Monthly Archives: March 2016

SRA launches new online database

The SRA has launched a searchable, online law firm database as a first step to improving access to information about the 10,000 plus law firms it regulates.

Law firm search allows anyone wanting to use a law firm to check whether it is authorised by the SRA. The service provides limited firm data, such as contact details, but does not include disciplinary or service information.

The SRA says that it is embracing the Government’s Public Data Principles by making information on the firms it regulates freely available to all re-publishers, for example comparison websites.

Paul Philip, SRA Chief Executive, said: “We know that consumers look to regulators for authoritative and reliable information. Open data is not just about transparency and availability—above all, the information we provide has to be useful.

“We want to help people to make informed decisions when buying legal services. This first step makes our basic data freely available but we are looking at how best to open up access to more information.”

The data is updated daily and is free to access, re-publish and share. Prior to this service, the SRA provided data directly to comparison websites that met the criteria set by the Legal Services Consumer Panel.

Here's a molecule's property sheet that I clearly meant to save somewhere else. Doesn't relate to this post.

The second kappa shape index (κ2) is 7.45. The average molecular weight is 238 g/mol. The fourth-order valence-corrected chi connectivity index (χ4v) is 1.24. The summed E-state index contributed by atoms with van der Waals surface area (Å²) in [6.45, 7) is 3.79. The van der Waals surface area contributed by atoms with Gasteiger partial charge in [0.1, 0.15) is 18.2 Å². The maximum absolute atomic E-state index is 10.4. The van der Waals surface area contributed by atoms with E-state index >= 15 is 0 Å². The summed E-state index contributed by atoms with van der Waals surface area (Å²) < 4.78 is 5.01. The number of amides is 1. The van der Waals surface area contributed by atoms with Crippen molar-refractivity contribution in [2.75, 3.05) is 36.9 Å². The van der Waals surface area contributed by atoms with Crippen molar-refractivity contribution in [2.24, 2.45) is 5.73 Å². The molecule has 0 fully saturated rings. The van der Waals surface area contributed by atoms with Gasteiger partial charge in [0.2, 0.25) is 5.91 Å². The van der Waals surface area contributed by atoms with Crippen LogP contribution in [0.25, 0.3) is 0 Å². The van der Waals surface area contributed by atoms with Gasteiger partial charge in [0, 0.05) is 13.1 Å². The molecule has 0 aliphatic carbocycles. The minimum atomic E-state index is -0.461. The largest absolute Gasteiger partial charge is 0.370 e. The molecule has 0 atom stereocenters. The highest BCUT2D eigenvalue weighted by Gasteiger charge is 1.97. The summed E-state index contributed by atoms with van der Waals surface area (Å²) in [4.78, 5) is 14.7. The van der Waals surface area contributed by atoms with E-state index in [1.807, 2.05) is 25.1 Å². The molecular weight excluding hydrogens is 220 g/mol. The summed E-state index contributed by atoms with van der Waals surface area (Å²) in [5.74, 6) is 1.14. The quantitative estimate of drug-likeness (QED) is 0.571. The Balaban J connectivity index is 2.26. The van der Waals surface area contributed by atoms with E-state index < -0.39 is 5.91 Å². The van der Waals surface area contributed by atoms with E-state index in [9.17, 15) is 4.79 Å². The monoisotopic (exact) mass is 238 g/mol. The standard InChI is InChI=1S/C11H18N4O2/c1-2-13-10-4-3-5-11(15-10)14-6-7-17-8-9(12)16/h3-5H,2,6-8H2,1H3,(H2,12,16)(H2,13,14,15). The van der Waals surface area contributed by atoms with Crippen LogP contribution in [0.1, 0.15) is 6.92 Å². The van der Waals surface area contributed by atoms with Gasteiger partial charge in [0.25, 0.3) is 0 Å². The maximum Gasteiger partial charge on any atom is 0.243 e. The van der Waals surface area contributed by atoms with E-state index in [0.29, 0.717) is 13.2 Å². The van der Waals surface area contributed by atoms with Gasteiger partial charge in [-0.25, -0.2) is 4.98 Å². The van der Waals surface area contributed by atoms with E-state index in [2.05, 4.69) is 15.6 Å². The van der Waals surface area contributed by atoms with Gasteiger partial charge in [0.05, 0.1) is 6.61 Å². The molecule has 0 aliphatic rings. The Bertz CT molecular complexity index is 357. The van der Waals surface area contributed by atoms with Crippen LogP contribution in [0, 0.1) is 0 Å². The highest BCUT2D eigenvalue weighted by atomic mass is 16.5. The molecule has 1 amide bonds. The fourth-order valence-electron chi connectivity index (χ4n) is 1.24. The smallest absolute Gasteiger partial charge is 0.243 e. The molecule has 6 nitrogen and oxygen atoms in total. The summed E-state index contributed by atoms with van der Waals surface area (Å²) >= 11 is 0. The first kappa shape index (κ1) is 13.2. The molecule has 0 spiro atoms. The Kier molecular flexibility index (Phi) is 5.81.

A web service for data re-users is scheduled to be launched in April.

SRA warns solicitors over personal injury fraud

The SRA has issued a warning notice on potential fraud in personal injury cases, reminding the profession of its obligations.

The notice has been issued following publication of a report by the Insurance Fraud Task Force in January, calling for more to be done to ensure solicitors were not involved in bogus insurance claims. The SRA has drawn up a list of areas where there may be concerns for solicitors dealing with personal injury work and is asking firms to make sure they are fully compliant.

These include:

  • Cold calling
  • Breaching the ban on referral fees
  • Acting on instructions without client approval
  • Paying damages to third parties
  • Bringing claims without clients’ knowledge

The SRA has also produced a series of case studies highlighting how these issues can arise in practice.

Paul Philip, SRA Chief Executive, said: “As we said in January, insurance fraud is a serious matter and we welcome the Task Force’s report and its recommendations. We have made good progress on combating financial crime, but we know we have more to do.

“In particular, we want to remind solicitors of their responsibilities when conducting personal injury work. The consequences of failing to adhere to the Code of Conduct could be severe both for the client and to the profession.

“We will also be carrying out a comprehensive review of the personal injury market this year and that will contribute further to our understanding of this area of the market.”

The warning notice can be found here:

Go to the warning notice

The SRA’s response to the Insurance Fraud Task Force report can be found here:

Go to the SRA’s response